Lethbridge Herald (Newspaper) - March 3, 1971, Lethbridge, Alberta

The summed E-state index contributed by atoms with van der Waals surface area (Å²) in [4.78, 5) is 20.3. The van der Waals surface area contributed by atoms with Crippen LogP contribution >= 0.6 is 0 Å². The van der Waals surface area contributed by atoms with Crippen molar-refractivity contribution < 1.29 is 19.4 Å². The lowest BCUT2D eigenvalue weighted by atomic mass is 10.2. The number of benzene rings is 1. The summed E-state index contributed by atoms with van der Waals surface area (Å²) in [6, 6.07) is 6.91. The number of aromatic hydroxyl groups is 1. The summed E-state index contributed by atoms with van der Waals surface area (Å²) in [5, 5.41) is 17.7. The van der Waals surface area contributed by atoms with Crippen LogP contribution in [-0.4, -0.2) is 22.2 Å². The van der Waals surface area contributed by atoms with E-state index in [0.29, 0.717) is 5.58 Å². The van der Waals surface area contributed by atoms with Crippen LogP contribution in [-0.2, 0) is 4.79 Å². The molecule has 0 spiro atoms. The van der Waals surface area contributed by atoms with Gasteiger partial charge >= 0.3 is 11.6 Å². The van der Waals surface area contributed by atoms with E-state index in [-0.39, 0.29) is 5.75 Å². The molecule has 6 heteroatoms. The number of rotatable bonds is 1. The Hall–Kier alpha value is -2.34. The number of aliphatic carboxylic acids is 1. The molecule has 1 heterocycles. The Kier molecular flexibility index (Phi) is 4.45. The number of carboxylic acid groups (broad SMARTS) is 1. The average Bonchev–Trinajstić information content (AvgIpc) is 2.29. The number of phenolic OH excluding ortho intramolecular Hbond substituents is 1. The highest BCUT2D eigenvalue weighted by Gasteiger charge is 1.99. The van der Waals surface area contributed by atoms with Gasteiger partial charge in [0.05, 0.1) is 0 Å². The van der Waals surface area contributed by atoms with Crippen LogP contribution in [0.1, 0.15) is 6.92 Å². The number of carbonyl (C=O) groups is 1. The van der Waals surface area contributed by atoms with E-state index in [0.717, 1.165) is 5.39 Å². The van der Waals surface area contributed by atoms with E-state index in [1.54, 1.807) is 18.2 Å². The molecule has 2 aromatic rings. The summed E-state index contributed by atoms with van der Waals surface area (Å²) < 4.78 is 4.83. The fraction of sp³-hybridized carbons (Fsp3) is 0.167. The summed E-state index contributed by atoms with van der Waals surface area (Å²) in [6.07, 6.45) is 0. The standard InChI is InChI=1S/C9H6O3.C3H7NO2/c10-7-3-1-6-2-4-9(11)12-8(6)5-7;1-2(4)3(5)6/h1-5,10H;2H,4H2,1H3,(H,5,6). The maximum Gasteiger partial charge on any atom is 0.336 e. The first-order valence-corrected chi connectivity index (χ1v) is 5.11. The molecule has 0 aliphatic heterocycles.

Forecast high Thursday 25-30 The Lethbridge Herald ? ? ? ? * VOL. LXIV - No. LETHBRIDGE, ALBERTA, WEDNESDAY, MARCH 3, 1971 PRICE NOT OVER 10 CENTS THREE SECTIONS 34 PAGES Drugs (3) World full of social crutches By JIM WILSON Herald Staff Writer There is only a certain measure of social and emo-tional pressure human beings can take before having to do something to alleviate it. Unfortunately, the pressures are rapidly increasing today, and more and more people are finding their own personal ways to opt out. Sometimes, of course we can work hard, put on a different attitude and bail ourselves out of our problems. And no doubt some fortunate people are relatively happy throughout their lives and never have to meet overwhelming pressure head-on. But for the rest, the world is full of crutches. If our hangup is social insecurity, we drink at parties so we can "get with it." And sometimes, the other kinds of pressures turn us into alcoholics, because a drunken stupor becomes more attractive than facing the reality of our real lives. A few people, both men and women, escape (drop out) by becoming freight-hopping hoboes. Some drop out of sight, change their names and start new and less-complicated lives. Increasing numbers decide they don't want either to face reality or to escape from it: they commit suicide. In Los Angeles more people die in suicide than in car accidents. Other escapes Other people have other escapes - overeating, development of martyr complexes, use of medically-prescribed tranquilizers, development of an all-encompassing faith in religion. Alcohol has been with man as a form of escape since prehistoric times, and perhaps so have other drugs. The earliest - recorded mention of marijuana is in a Chinese encyclopedia of drugs written for Emperor Shen Nung about 2727 B.C. Its use spread from China to India and then North Africa, partly compliments of Marco Polo. It was probably picked up in Egypt by Napoleon's troops at the beginning of the 19th century, and taken to western Europe. Marijuana started to become popular in Canada and the U.S. about 1920, and has become increasingly common throughout the world. A United Nations survey in 1950 estimated that 200 million people used marijuana, and estimates today range up to 400 million, including perhaps two million Canadians. Social crutch Today marijuana, hashish and other soft drugs are becoming the younger generation's social crutch, and because of their illegality and the emotionalism surrounding them, durgs are also a youthful badge worn to differentiate the user from the "straight" world around him. And - whether or not drugs are physically harmful - they're used in the same way as any other crutch. They relax a person after or during an emotionally tense situation. They act as a social stimulant at a party. They lead to fellowship in a small group, when everyone "turns on." They also, increasingly, are the psychological reaction to the other pressures around - fear of the future, the inability to find a job and a host of other factors, the loss of success, failure. It matters not that many of these problems can be solved in other ways: most of us don't think so logically. Just as the alcoholic loses himself in alcohol abuse to escape from reality, so do some (but by no means all) drug users. The rate at which alcoholism is rising is just as disastrous as the rate at which drug abuse is rising - including overuse of tranquilizers, aspirin and others, as well as marijuana. These abuses point to social problems, many of which are difficult for older people to comprehend, but equally many of which are difficult for younger people to understand. Many changes If you're more than 40 years old, almost as many social and scientific changes have taken place since you were born as took place during the 50,000 years before you were born. And the next 10 years will again double all of those changes. As sociologist Alvin Toffler says in his book Future Shock: "The assertion that the world has 'gone crazy,' the graffiti slogan that says 'reality is a crutch,' the interest in hallucinogenic drugs, the enthusiasm for astrology and the occult, the search for truth in sensation, ecstasy and 'peak experience,' the swing toward extreme subjectivisim, the attacks on science, the snowballing belief that reason has failed man, reflect the everyday experience of masses of ordinary people who can no longer cope rationally with change." Younger people may turn to drugs; their parents have turned to alcohol and tranquilizers; and most of the rest of us have turned for our escape to the new opiate of the masses: endless hours spent watching the vast and mindless wasteland of television. They are all used to dull the aches and turmoils of the mjnri, _� insurance Trudeau guard tightened as homes bombed rumors buzz in London LONDON (AP) - While 800,000 car owners caught in the collapse of Britain's second largest auto insurance firm scrambled for new coverage, London buzzed with rumors today about more failures. One newspaper reported another 100,000 motorists could be hit in the next three months by insurance company failures. Another said at least seven motor insurance firms were targets of speculation. There were no firm facts to back up the rumors. "This sort of thing is inevitable when a major company like Vehicle and General collapses," said Gordon Hayman, chairman of the Federation of Insurance Brokers. Government officials would say only that "all companies are being scrutinized as part of a continuing process." John Davies, secretary of trade and industry, told the House of Commons that the government was checking to see whether changes must be made in laws covering insurance companies. Vehicle and General Insurance Co. and five- associated firms, which collapsed Monday, had been put under 30-day notice to cease singing new policies by Davies just five days earlier. OWNERS AGITATED Average car owners in Britain were the agitated losers in the closing down of Vehicle and General. The company insured one in 10 of all British private motorists. They stormed the offices of insurance firms and brokers, lining up for hours to buy protection so they could drive their cars. Their policies with Vehicle and General were virtually worthless, providing only the legal minimum of coverage for third-party damage. That meant that if they had an accident, they might have to pay for the damage to their own cars. TORONTO (CP) - Provincial police will take extra security precautions when Prime Minister Trudeau arrives later today as a result of the smoke-bombing of the homes of two prominent businessmen, apparently in protest against federal government policies on Quebec. Mr. Trudeau is to attend a Liberal party fund-raising dinner chaired by one of the businessmen. An anonymous caller telephoned local newspapers and radio stations around midnight Tuesday night to warn that "two grenades" would be exploded in the Forest Hill area as a demonstration against the Trudeau government and the capitalist system. A CBC radio news editor, Laszlo Bastyovanszki, received a telephone call about an hour after the bombings when a caller played a tape recording of a woman's voice saying the action was a "threat and warning" to the federal government over "its actions in connection with French-Canadians." HEAVY ESCORT An itinerary for Mr. Trudeau's visit has not been announced. A provincial police motorcycle escort will guard the Tru- deau motorcade into Toronto after arrival at Toronto International Airport. Included will be about three dozen RCMP, OPP and Metropolitan Toronto plain clothes officers. Other provincial police will be stationed on overpasses and on Highway 401 along the route to downtown Toronto. "Because of the bombs we naturally need more men," said Chief Inspector Al Duguid, head of the special services branch of the provincial police. The bombs, preceded by bricks which broke the windows, damaged a carpet and curtains in the home of Leon Weinstein, director of consumer relations for Loblaw Groceterias Co. Ltd., and a rug in the home of Neil J. McKinnon, chairman of the board of the Canadian Imperial Bank of Commerce. Speculation growing about federal ballot ^^^^^^^ Nixon visit seen BOMBING VICTIMS - Leon Weinstein, (left), director of consumer relations for Loblaw* Groceterias Co., Ltd., Neil J. McKinnon, chairman of the board of the Canadian Imperial Bank of Commerce, were both the victims of smoke bombs which were thrown into their homes in Toronto early Wednesday morning. Damage was light and no one was injured In the incidents which police said happened within seven minutes of each other. Fire damages government Dock Walkout buiidmg get f or sumjay OTTl?.Rirn (nP"\ - Pirn Mrlw *^ OTTAWA (CP) - A visit to Ottawa by U.S. President Nixon sometime this year "would be logical" but no plans have yet been made, the prime minister's office said today. A spokesman was commenting on a Montreal newspaper report that such a visit was in the planning stage. He said that Prime Minister Trudeau invited President Nixon to visit Canda two years ago when the prime minister was in the U.S. Reciprocal visits by U.S. and Canadian heads of state are normally the rule, the spokesman said. In addition, 1972 will be an election year in the U.S., making this year a more likely year for President Nixon to come to Canada. The spokesman said there has been no discussion of a visit since Mr. Trudeau's invitation. 6 66 QUEBEC (CP) - Fire early today destroyed the 28th floor of a new Quebec government building, being constructed as an annex to the national assembly. The 32-storey structure was to be ready by summer. About 60 firemen battled the blaze, and had to take a building elevator up to the 20th floor before they were able to use their hoses. A fire department spokesman said the blaze apparently was caused by an electrical defect which sparked an explosion of an oil furnace used to harden cement. No estimate of damage was available. HALIFAX (CP) - The Halifax Dockyard Trades and Labor Council announced today that 1,700 dockyard workers will strike the federal government at 3:01 a.m. EST Sunday. The men voted overwhelmingly Tuesday in favor of strike action to back their demands in contract talks with the federal treasury board. The statement, released by the council, said a meeting of the national executive will be held Thursday, to raitify the decision to strike Sunday. The difference in wages that would be paid east coast workers and those in Esquimau,, is the major issue in the contract dispute. The government's offer would have given the East Coast workers $1 an hour less than rates received by West Coast dockyard employees. 'What's your dad unemployed at?' Missies fired in Asia Seen and heard About town SENIOR high student Gary Jones committed to wearing a neck tie for the first time, getting a lesson on how to tie one from a sympathetic neighbor . . . George Guntin finding out to his chagrin that it is not always possible to pick the small amounts on a raffle board . . . Caen Bly and Jerry Holland strutting their stuff after The Old Gals defeated the young ones in a recent basketball game. SAIGON (AP) - North Vietnamese crews fired surface-to-air missiles into the skies over South Vietnam Tuesday for the first time in the Indochina war, the U.S. command disclosed. The 37-foot-long SAM-2 missiles were fired at three US. planes supporting the South Vietnamese ground drive to disrupt the Ho Chi Minh trail network in Laos. The U.S. command said none of the planes was damaged. The Russian-built missiles have a range of about 30 miles. South Vietnamese headquarters announced it had thrown 2,000 marines into the Laotian operation to boost its strength across the border to 18,000 men. Heavy fighting raged today in Laos, at Hill 30, a South Vietnamese post eight miles north- west of the border outpost of La Bao. Headquarters said North Vietnamese troops a t- Toivn fined for using farm gasoline LEDUC (CP) - The town of Leduc was fined $100 Tuesday for using farm gasoline in its vehicles. Town secretary W. A. Bell pleaded guilty for the town in provincial judge's court. The charge followed a routine roadside check of a town vehicle. There is a 14-cent a gallon difference between regular gas and colored farm gas. tacked behind a mortar barrage but lost 98 men during a 10-hour fight. Saigon said it had one man killed. The U.S. command said eight American helicopters were shot down over Laos today, bringing to 30 the number downed in the country since the South Vietnamese invasion began Feb. 8. U.S. warplanes roamed over wide areas of Indochina in an intensified campaign to ease pressure on nearly 40,000 South Vietnamese ground troops in Laos and Cambodia. One F-105 fighter-bomber attacked a SAM site 10 miles north of the demilitarized zone before dawn today when it threatened another flight of U.S. planes bombing along the Ho Chi Minh trail, the U.S. command said. Thief picks mechanical brain OAKLAND, Calif. (AP) - A 29-y e a r -o 1 d computer company expert has been accused of dialling into the mechanical brain run by a rival firm and stealing information by phone. Police said Hugh Jeffry Ward, who works for the University Computing Co. of Palo Alto, Calif., had been charged with grand theft. Disclosing the case Tuesday, Detective Sgt. Terry Green said the looted com- puter was a Uiu'v'ac at Information Systems Design, Inc., of Oakland. He said Information Systems became suspicious when one of its legitimate customers received some unordered information and the Univac began spitting out data cards without apparent reason. CODE INVOLVED Information Systems rents its computer's services on a time basis. Firms calling are supposed to identify themselves with a special code and account number when dialling the Univac. Green said " a program" was taken from the Univac. He did not disclose what the information was, but indicated a trade secret was involved. Ward, ordered to appeal- in court Thursday, was charged with grand theft because Information Systems figured be used $21,000 worth of the Uni-vac's time. Greene said a check of phone records showed a call had been made from Ward's firm in Palo Alto at the same time the unauthorized data was stolen from the computer. Police went to University Computing and made a search Feb. 19. Police said evidence obtained in Ward's office corresponded with the program stolen Jan. 19 from the Oakland firm. By DAVE McINTOSH OTTAWA (CP) - Speculation has grown here in the last week that Prime Minister Trudeau will call a federal election this fall, possibly Monday, Oct. 18. Though the decision rests with Mr. Trudeau, some Liberal party insiders are forecasting the issue on which he would call a contest. Their prediction goes like this: The government will introduce legislation in May embodying its new system of imposing personal and corporation income taxes. Among these tax changes will be one, included in the government's originial white paper on the subject, which would lop some 750,000 low-income persons off the tax rolls. The legislation presumably will contain other features to which the Conservatives and other opposition parties will take strong objection, as they did to the white paper. This, so the prediction goes, will force the opposition into a filibuster operation and drag debate on the legislation beyond the planned late June Commons adjournment and into July or August. Mr. Trudeau then could say the opposition was blockading a bill especially important to lower-income citizens and impose closure or call an election on the issue or both. 60 DAYS NEEDED It requires about 60 days notice for an election. A parliamentary dissolution in mid-August would mean an elec-1 tion about mid-October. Speculation does not focus exclusively on a fall election. Far from it. Many MPs say they expect Mr. Trudeau to wait the normal four-year span between elections. The last contest was in June, 1968. Doug Rowland, NDP MP for Selkirk, said at a news conference Tuesday-the subject was next month's NDP leadership convention-that he is getting prepared for an October election this year. If it doesn't come then, he predicted, it will be in June or October, 1972. In any event, both the Conservatives and NDP say they are getting ready for an election for any time from now on. The Conservatives, incidentally, have a policy conference scheduled for Ottawa Oct. 14-17. A source close to Mr. Trudeau said the prime minister will not call an election this year unless there is an opposition filibuster on an important piece of legislation. Passengers shaken up TORONTO (CP) - Ten persons were injured Tuesday night when an Air Canada DC-8 jet from Edmonton hit severe air turbulence on its approach to Toronto International Airport. Air Canada officials did not immediately release the names of the crew members or 39 passengers. Four stewardesses were listed in satisfactory condition at H u m b e r Memorial Hospital. They were Maureen Lannen, 21, of Toronto; Jean Blanch, 21, St. Catharines, Ont; Linda Todd, 22, Montreal; and Dianne Mc-Gowan, 24, Victoria. Also injured was Edmonton businessman John Vandenberg, 32, who despite head cuts and five cracked ribs, went to the aid of one stewardess who was bleeding and unconscious. Her name was not immediately available. CLAUDE FLY Kidnap victim 1� MONTEVIDEO, Uruguay (Reuter) - American soil expert Claude Fly was in hospital today in serious condition with heart damage following his release by left-wing guerrillas after nearly eight months in captivity. Fly, 65, seized by the Tupa-maros last Aug. 7, was left at the door of the British Hospital here Tuesday night in a stolen Volkswagen delivery van after the guerrillas kidnapped a well-known heart specialist to examine him. The Associated Press quoted the heart specialist as telling hospital personnel when they wheeled Fly in: "You must be careful with him. He has suffered a heart attack and his condition is delicate." A hospital spokesman said Fly was still being examined but bis condition remained serious. U.S. Ambassador Charles Adair, who went to the hospital to confirm the identity of Fly, said he would have to rest for three or four weeks. Adair said Fly had told him In a brief conversation that he was happy to be free again after 208 days in a small cell. HAD RELAPSE As police put together fragments of the bizarre circumstances of Fly's release, it became apparent that Fly suffered a relapse of a chronic heart ailment eight days ago. His Tupamaro captives gave him medical attention but then decided that an expert opinion was needed to determine the seriousness of the illness. Motion thrown out MONTREAL (CP) - Mr. Justice Marcel Nichols today rejected a mistrial motion from Paul Rose, 27-year-old former teacher on trial for non-capital murder of Labor Minister Pierre Laporte. Rose had alleged that there was an irregularity during jury selection Feb. 8. The judge cited legal precedents indicating that an accused should have a new trial in the event of an irregularity which infringed on his rights. However, he continued, "if there was an irregularity, it was not a serious error." "I do not see how the accused was deprived of a fair trial by the rejection of a jury candidate who might have been partial to the Crown." Mr. Justice Nichols also noted that both Rose and his legal adviser, Pierre Cloutier, were present in court Feb. 8 when jury selection took place.